Remove banner from blog pages .collection-type-blog.view-item .banner-thumbnail-wrapper {display: none;}

How to organize your next silent auction

How to organize your next silent auction.png

So you want to have an auction? (Bonus points if you read that to the tune of “Do you want to build a snowman”.... And if you didn’t have that in your head before, you’re welcome.)

While most of us have seen a silent auction done before or have a basic idea of what they are, silent auctions are one of those things that can be a ton of work or turn your event into a hot mess if you don’t know what you’re doing.

Sounds scary right? Now, I’m not trying to talk you out of having one. Quite the opposite, actually.

Silent auctions are a great way to build new relationships in your community and bring in some extra money for your fundraiser.

And while they definitely have a learning curve attached (I know all the mistakes because I’ve made them myself), there are a few basic things that will easily make your silent auction attractive to guests and run smoothly.

Here I’m sharing my top tips on how to organize any kind of silent auction. Whether you’re using paper tracking, credit card swiping, or auction software, here the foundational tips to creating a successful auction.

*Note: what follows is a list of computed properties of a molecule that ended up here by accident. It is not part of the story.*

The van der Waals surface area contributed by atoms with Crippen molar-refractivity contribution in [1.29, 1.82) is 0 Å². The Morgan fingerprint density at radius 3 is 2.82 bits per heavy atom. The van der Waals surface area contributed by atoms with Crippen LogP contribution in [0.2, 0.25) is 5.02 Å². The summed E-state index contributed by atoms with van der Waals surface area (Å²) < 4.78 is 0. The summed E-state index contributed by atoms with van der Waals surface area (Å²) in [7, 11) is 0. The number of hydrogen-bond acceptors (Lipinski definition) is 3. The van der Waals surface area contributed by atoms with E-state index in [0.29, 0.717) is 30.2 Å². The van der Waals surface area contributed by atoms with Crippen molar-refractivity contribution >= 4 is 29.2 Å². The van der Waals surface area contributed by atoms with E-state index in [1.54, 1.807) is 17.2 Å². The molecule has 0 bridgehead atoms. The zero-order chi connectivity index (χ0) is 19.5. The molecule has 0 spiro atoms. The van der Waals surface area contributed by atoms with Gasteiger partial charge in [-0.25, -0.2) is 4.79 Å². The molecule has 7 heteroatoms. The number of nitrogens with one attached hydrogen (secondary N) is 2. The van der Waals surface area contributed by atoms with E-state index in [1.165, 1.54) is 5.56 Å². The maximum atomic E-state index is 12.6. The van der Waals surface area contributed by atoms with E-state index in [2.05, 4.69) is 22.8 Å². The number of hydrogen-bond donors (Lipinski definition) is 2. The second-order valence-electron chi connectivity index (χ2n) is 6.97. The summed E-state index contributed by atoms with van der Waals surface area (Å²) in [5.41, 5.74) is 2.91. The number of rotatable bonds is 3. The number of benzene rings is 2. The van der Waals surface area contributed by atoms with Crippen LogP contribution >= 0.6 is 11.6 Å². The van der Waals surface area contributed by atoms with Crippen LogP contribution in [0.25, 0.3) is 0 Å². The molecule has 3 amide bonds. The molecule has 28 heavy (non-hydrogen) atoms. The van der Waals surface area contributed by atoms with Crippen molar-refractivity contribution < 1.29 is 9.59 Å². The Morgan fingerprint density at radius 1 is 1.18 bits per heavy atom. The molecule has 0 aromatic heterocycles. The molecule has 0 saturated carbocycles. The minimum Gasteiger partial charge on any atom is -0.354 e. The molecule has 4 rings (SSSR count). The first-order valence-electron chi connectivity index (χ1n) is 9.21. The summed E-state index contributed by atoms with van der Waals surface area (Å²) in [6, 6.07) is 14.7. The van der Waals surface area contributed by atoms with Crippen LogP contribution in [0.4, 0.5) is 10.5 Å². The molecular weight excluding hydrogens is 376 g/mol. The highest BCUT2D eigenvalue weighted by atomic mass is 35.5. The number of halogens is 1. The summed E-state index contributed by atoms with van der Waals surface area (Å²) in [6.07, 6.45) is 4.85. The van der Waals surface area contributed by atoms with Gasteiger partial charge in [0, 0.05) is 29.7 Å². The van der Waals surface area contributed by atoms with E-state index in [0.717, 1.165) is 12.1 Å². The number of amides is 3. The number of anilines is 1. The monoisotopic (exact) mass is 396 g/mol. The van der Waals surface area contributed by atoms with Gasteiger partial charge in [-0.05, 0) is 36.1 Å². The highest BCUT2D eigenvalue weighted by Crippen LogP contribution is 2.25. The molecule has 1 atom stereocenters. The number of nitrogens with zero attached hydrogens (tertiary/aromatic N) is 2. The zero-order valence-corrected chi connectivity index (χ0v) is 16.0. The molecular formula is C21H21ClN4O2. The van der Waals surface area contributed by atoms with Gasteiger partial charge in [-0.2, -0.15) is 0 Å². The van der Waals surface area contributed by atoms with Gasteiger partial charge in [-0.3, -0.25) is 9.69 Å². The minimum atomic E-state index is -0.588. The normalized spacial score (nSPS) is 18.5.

Decide if your guests will be organized by name or by bid numbers

This determines how you do registration, what info you collect on bid sheets, and check out. Be sure to get as much guest info ahead of time as you can (name, email, phone number, and address if you send things in the mail) to make processing faster.

Want more tips to organize your check in and check out tables?

Pro tip: for guests that don’t RSVP ahead of time, instead of having them write their contact information down on paper, make a Google Form ahead of time that you can use at the event. This will help with the problem of not being able to read someone’s handwriting later.

Items vs. packages

Knowing the difference between the two can be confusing because people sometimes use them interchangeably (like sponsors and donors), but let me break it down for you.

Each thing that is donated for your auction is an Item. The items that you put together into baskets to have guests bid on are then called Packages.

Have you ever been to an auction, saw that their baskets also had numbers on them and wondered what the hell the numbers were for?

Well, let me tell you.

So, in this case to organize their event, each item was given a number. Each package would have gotten a number.

Usually Items will be one series of numbers, for example, all of your individual items could be numbered 800 to 899. Then you would do the same with your packages. They could be numbered 500 to 599.